Learning how young leaders should participate in world conferences.
The World Justice Forum gathers all the world’s foremost leaders — young and senior — dedicated to improving the rule of law for future generations. This international event is hosted every two years by the World Justice Project, and this past summer, it took place from May 20-June 3, 2022, online and in person in The Hague, Netherlands.
Outstanding speakers such as Michelle Bachelet, Mo Ibrahim, and Mary Robinson, to name a few, took the stage at daily plenary sessions helping other global figureheads home in on possible new solutions to growing issues plaguing the rule of law worldwide. But how do young people fit into all this? Shouldn’t the next generation of people be front row in order to tackle the challenges presented at the world forums to come? Nevertheless, attending these serious and goal-oriented forums can be intimidating to navigate. So, here are the top 5 points to keep in mind to attend events such as the World Justice Forum and other international conferences as a young leader.
1. Say Hello
Introducing yourself is the easiest step (yet somehow hardest for teenagers to do) to speaking to accomplished professionals in any field. It starts with a name, a handshake, and a smile — then you’re golden. The High Commissioner for Human Rights for the United Nations will not remember your question on the sustainability of child rights if she cannot put a name to the face. A simple introduction can go an incredibly long way and will make it much easier to re-approach the leader(s) you were talking to on other days of the conference or over email etc. Always start with hello!
2. You Do Belong There
The hardest part about speaking to these world leaders is the sheer power they seem to hold because of the respect we all have for them as agents of change. It is important to remember, however, that you are just as capable of talking to them and asking them questions as any other person older than you. In fact, a fresh, new, younger perspective may be precisely who these more senior leaders need to hear from. Any teenager 15+ has the basic inquiry skills to ask meaningful, thoughtful questions to these leaders. Who knows, you may actually change their ways of thinking. You don’t need years of experience or schooling to ask and learn from knowledgeable elders.
3. Come Prepared
You will get the most out of any conference, but especially a dialogue regarding issues surrounding the rule of law, if you know exactly what the rule of law is. That is not to say that you must learn about every country’s legal and social justice history for the last ten years, but you must come with a general sense of world issues and an open mind to learn. Additionally, to get the most out of a conversation with leaders of successful foundations, such as with the founder of the Mo Ibrahim Foundation, then arriving with specific questions regarding leadership discrepancies in Africa or Africa’s commitment to Cop26 is crucial to effective conversations. You never want to come to a party (or conference) empty-handed!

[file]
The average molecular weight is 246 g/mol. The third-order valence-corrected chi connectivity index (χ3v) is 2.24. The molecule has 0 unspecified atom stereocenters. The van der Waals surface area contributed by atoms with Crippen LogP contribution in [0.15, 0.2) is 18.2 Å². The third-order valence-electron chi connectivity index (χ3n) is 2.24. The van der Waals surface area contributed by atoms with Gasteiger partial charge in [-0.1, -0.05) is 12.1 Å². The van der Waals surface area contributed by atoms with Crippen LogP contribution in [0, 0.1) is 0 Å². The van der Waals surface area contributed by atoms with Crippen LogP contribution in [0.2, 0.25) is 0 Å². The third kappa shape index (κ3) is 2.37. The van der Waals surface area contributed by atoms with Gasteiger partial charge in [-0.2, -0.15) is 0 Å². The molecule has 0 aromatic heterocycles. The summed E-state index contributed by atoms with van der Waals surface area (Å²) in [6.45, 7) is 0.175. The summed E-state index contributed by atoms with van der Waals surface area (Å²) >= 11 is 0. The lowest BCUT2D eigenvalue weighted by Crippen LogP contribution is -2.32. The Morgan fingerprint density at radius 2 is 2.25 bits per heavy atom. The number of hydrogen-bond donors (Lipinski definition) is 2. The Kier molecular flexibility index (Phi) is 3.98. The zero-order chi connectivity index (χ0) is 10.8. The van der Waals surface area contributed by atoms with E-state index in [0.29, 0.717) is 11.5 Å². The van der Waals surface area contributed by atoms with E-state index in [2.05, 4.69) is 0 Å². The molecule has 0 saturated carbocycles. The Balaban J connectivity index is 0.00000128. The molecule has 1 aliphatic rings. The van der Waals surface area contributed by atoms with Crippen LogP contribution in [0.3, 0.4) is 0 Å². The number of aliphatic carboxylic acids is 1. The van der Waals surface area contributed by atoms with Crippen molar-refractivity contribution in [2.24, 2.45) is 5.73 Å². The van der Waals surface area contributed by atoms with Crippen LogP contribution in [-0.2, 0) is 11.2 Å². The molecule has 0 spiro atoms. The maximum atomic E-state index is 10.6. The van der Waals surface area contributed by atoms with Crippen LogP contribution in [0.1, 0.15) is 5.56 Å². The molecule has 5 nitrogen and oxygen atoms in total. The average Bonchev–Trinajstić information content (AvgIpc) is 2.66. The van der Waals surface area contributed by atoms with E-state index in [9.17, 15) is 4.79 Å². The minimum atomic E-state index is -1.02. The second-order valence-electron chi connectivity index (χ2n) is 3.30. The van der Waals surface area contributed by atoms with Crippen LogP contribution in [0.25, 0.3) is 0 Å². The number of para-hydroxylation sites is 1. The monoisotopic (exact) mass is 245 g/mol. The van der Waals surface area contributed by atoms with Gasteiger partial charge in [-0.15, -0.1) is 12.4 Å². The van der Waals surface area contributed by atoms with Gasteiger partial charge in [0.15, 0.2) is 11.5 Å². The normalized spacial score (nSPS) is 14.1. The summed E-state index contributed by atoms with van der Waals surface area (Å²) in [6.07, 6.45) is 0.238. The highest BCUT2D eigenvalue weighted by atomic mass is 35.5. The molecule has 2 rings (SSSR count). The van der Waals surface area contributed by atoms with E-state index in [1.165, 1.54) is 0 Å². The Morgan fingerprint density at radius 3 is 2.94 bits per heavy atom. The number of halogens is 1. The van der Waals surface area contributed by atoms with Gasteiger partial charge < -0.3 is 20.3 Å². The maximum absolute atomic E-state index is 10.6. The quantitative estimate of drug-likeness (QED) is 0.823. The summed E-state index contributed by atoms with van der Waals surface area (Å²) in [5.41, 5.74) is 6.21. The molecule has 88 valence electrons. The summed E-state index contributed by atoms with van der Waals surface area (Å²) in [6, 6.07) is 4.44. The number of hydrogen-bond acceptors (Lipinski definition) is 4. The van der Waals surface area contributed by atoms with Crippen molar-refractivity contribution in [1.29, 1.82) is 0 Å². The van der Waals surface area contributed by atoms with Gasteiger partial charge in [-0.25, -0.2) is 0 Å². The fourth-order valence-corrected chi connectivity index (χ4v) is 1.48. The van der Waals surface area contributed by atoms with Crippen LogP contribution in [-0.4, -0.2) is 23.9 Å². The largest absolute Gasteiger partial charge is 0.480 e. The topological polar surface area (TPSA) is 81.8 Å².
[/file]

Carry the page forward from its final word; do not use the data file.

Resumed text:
4. Bring A Trusty Notebook
A physical notebook isn’t necessary, but any device or piece of paper is recommended to help anyone be an active listener. As a teenager, it’s hard to be listening 24/7, especially if the topic at hand is difficult to comprehend or way out of your level of comprehension. Just bringing a pen and pencil or typing away in your phone’s Notes app can help your short attention span stay engaged with the speaker you are interacting with. Plus, if you need any of this information for future papers or academic projects, you have it all written down!
5. Exit with Style
The end of a conversation is just as important, if not even more important, than the introduction. When nearing the end of a conversation or networking interaction, it is essential to leave anyone you are talking to a piece to remember you by. This can be a LinkedIn profile, a business card with your name and contact information, or even just a piece of paper with your email or phone number. It is important always to leave someone you are talking to some way to contact you after you’ve left. This is key at world forums where distance, time zones, and many other unforeseen factors can hinder communication. Remember not to be too forward with your contact information, though! You do not want any leaders thinking you only spoke with them to get a job or network your way to the top.
The number one thing to remember while attending future World Justice Forums or other international conferences and talks is that confidence is key. Young people are the up-and-coming change-makers of the world. So, it is never too early to start questioning and listening to current leaders to plan for future innovations to the rule of law and improvements in the world of social justice. The future is now, so let’s prepare our pens, paper, and questions and take on these conferences with conviction.
Paloma attended the World Justice Forum 2022 in The Hague, Netherlands.